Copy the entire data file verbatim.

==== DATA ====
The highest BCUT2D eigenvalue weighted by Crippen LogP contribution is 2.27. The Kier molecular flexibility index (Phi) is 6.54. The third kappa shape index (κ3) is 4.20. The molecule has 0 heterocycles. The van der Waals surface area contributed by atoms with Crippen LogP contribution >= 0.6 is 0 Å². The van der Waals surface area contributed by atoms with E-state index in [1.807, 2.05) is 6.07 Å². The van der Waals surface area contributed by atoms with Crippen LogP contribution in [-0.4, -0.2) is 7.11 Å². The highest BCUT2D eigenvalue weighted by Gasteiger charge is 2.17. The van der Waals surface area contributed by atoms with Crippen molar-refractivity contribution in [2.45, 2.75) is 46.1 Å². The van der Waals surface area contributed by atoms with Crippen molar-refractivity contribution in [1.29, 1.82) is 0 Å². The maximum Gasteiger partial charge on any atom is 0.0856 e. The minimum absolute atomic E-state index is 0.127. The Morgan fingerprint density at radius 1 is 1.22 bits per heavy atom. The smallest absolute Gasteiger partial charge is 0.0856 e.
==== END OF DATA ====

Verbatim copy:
The highest BCUT2D eigenvalue weighted by Crippen LogP contribution is 2.27. The Kier molecular flexibility index (Phi) is 6.54. The third kappa shape index (κ3) is 4.20. The molecule has 0 heterocycles. The van der Waals surface area contributed by atoms with Crippen LogP contribution >= 0.6 is 0 Å². The van der Waals surface area contributed by atoms with E-state index in [1.807, 2.05) is 6.07 Å². The van der Waals surface area contributed by atoms with Crippen LogP contribution in [-0.4, -0.2) is 7.11 Å². The highest BCUT2D eigenvalue weighted by Gasteiger charge is 2.17. The van der Waals surface area contributed by atoms with Crippen molar-refractivity contribution in [2.45, 2.75) is 46.1 Å². The van der Waals surface area contributed by atoms with Crippen molar-refractivity contribution in [1.29, 1.82) is 0 Å². The maximum Gasteiger partial charge on any atom is 0.0856 e. The minimum absolute atomic E-state index is 0.127. The Morgan fingerprint density at radius 1 is 1.22 bits per heavy atom. The smallest absolute Gasteiger partial charge is 0.0856 e.